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Non-Apple tablets will make their mark

Tablets running Google’s phone OS have had an inauspicious introduction to the world. Apart from Samsung’s 7in Galaxy Tab, they’ve largely failed to impress. But that’s because they were running on software designed for mobiles. Android Honeycomb, debuted on Motorola's Xoom, is a tablet-only reboot of the OS and – from what we’ve seen so far – it could revolutionise the tablet marketplace. BlackBerry’s PlayBook and HP’s webOS-based tablet could also be contenders.

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The hybrid phone-tablet will carve itself a niche

Phone screens over 4in are no longer novelties. Meanwhile the likes of Dell’s 5in Streak – claiming to be tablets – are encroaching on mobile phone turf. Both of 2011’s first dual-core smartphones, LG’s Optimus Black and Motorola’s Atrix, have four-inchers and more smarts than your average tablet. Sony Ericsson’s Xperia Arc has 4.2in of glass. If these things are planning to establish themselves as a category, they’re going to need a name. Pholet? Moblet? Tabile? Oh, we give up…

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TV is going to box clever

You might think your TV’s already pretty smart, but it’s about to meet the maths club – a generation of TVs that browse the web, flitting between live TV, YouTube, on-demand video, download stores, apps and network streaming. Plus, they’ll search the whole lot at once, so scrabbling around trying to find a DVD that’s gone in the wrong box will seem positively Stone Age. LG wants to help your TV feel less stupid with its Smart TV Upgrader. Expect more to follow.

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Near Field Communication (NFC) will become indispensible

There’s nothing new about NFC, but in an age of super-smart, super-fast phones, it has the potential to become much more fun, and useful on a day-to-day basis. It could replace your keyring and wallet or let you check in on Foursquare with a quick knock. Google’s Nexus S is spearheading the movement, and while it might take a while to get going you can expect to see movie posters automatically loading movie trailers to your phone before the year is through.

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Cars will become big gadgets with wheels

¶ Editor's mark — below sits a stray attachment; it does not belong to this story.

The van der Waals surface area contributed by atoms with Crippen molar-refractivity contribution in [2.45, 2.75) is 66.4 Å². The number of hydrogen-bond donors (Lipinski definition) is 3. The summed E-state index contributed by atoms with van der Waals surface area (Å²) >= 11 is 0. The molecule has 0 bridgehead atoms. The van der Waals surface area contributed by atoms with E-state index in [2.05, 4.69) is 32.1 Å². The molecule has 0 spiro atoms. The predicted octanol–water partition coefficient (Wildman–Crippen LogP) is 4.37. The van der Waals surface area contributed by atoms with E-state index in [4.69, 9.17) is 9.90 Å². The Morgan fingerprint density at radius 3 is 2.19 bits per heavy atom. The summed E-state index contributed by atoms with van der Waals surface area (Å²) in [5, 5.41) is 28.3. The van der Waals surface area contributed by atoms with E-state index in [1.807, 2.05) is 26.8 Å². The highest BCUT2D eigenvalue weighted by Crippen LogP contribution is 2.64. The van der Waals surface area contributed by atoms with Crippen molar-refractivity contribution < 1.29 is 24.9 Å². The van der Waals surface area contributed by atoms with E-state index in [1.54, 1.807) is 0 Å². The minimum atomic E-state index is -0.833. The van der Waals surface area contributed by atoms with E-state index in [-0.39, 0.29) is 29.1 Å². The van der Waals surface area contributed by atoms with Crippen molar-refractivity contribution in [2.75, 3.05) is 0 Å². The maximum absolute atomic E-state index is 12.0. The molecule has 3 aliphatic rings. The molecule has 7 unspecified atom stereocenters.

Electric cars are still fighting their way into the mainstream, but motoring is about to get much more techy. Chevrolet is building antennae into the body of its 2011 Camaro, while BMWs and Minis are about to start reading out new tweets to you as you drive. Oh, and there’s a new hybrid hero in town, Audi’s twin-turbo V6 e-tron Spyder (pictured). We’ll take six.

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Photorealism and 3D will take off in gaming

If 2010’s game mojo was building up to hi-def motion control in the shape of Move and Kinect, 2011 is set to the be year we’re flooded with 3D titles. Good ones, too. Killzone 3, Crysis 2, Mass Effect 2, WipEout HD, Motorstorm Apocalypse, Virtua Tennis 4 and Uncharted 3 3D are all on the way. We’ll also be seeing game graphic realism pushed to new levels with LA Noire, for which Rockstar has used advanced facial expression capture techniques. You can see a list of our most anticipated 2011 games here.

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Mobile screens will get their moment in the sun

Last year we started to see phone screens take themselves seriously, notably with the advent of Samsung’s Super AMOLED on the Bada (and subsequently Galaxy S) and Apple’s Retina Display on the iPhone 4. This year things are already warming up with LG’s Optimus Black, punting a dazzling 700 nits of brightness. Sony Ericsson’s Xperia Arc, meanwhile, has a scaled-down Bravia TV picture engine feeding its display. Should be a bright year.